Touring the schools on the islands of the Outer Hebrides
Written on the 8th of May 2014
Today we performed at the last school on our schedule, as part of the Vija Celmins ARTIST ROOMS public outreach project.
It’s been a tremendously rewarding experience touring all the various schools across the many islands that make up the Outer Hebrides. There are clear differences in culture, religion and geography that help me to distinguish the experiences. Some of the schools had clearly been there for some time and some were brand new. The constant throughout was the reaction from our audiences of pupils and teachers.
Wherever we went, we were met with warm welcomes and occasionally some lovely school dinners.
It made me think back to when I was in school, and of whether I would’ve reacted as strongly to the performance if I was a child in the audience. For some of these children (especially the Primary 1s and 2s) they would’ve never heard anything of the sort about the Universe and our place in of all this. It’s a particular positive to think we might have ignited that spark of fascination about the Cosmos.
So we thank all of the schools that welcomed us in and took part in the ARTIST ROOMS project, we’re glad to have come and talked about Space.
Let’s Talk About Space
Sometimes it is quiet work that moves us most intensely. Starting out as a painter back in 1960’s California, internationally renowned Latvian artist Vija Celmins is perhaps best known for her meticulous and detailed renderings of ‘found’ imagery. Paintings, drawings and prints of ocean, moon, desert and snow reflect the artist’s long held fascination with surface. Drawn from the Tate Gallery’s ‘Artist Rooms’ project, this exhibition, (curated by Emma Nicholson of Atlas Arts, through ‘Broad Reach’ -with Taigh Chearsabhagh), presents a number of Celmins’s drawings and prints, selected to resonate with aspects of the natural environment here in the Uists. Most depict star-filled night skies mapped through tiny points of light within fields of intense darkness, evocations of infinite space. In other works, the cosmos presented in reverse appears at first glance to be a delicate, apparently random graphology. Closer consideration reveals − counter-intuitively − an equally absorbing visual echo of deep space. There is something profoundly moving and wordless about these quiet works. A subtle, yet powerful dynamic is at play, engaging and distancing us in turn. Celmins attributes this to the ability of an image to ‘invite you in’ − into the space depicted, whilst the visible actuality of making, (described by the artist as a ‘mapping’ of the original), ‘keeps you out’. Our recognition of the surface on which the image is made, negates the spatial depth portrayed. It is, she says, to do with ‘intimacy and distance’. The utterly captivating, ‘Ocean Surface Woodcut 1992’, a year in the making, provides a magnificent example of this contradictory dynamic. Typified by a restrained and subtle aesthetic, Celmins’ practice is self- evidently skilful, labour intensive, and highly accomplished, but great art does not reward merely through impressive commitment and technique. For Celmins the work is about looking, intense looking. Resist the urge to seek or project meaning, engage with that intensity of looking and this remarkable work has the capacity to synthesize something of what it is to be here on earth. Friend and fellow artist Robert Gober, in conversation with Celmins, recalls the following quote, (but not who said it), ‘Art is the thing that makes life more interesting than art’. (Vija Celmins, Phaidon, 2004 p.26). What better position from which to appreciate this beautiful and enigmatic exhibition?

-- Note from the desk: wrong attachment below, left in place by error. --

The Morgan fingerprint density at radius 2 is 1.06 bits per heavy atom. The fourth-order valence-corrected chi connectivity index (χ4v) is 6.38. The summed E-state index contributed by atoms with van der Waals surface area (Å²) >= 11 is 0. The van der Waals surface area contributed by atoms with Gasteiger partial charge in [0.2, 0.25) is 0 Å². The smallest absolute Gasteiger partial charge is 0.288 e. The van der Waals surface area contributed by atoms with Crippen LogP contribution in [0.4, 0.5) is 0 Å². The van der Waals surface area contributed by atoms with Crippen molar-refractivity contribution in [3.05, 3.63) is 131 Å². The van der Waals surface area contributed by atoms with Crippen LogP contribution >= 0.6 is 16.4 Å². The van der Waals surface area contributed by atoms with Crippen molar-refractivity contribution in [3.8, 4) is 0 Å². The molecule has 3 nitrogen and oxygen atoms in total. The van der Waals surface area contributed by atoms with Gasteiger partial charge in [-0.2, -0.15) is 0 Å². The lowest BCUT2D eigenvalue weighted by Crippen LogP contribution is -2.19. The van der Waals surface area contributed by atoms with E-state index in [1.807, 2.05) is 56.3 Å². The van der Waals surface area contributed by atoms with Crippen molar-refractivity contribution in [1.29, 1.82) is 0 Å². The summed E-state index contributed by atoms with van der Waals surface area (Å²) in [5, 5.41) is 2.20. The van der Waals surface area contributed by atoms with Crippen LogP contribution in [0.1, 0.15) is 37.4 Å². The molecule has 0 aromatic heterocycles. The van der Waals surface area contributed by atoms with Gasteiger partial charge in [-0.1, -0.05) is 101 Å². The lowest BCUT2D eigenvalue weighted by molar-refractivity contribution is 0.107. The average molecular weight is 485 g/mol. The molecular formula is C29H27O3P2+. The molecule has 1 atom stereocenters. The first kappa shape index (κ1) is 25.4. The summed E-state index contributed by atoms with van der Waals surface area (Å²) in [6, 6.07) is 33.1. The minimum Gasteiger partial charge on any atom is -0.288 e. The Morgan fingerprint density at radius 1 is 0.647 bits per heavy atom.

Celmins quoted from the ‘In conversation’ event held April 23rd 2014 at Taigh Chearsabhagh Museum and Art Centre.
Sophie Morrish is a Uist based artist who takes the landscape she lives in as inspiration, not for romantic or nostalgic reasons but for the opportunity it affords of visceral engagement with the ‘more-than-human’ world.
View her current project here http://sophiemorrish.blogspot.co.uk/2014/05/1730pm.html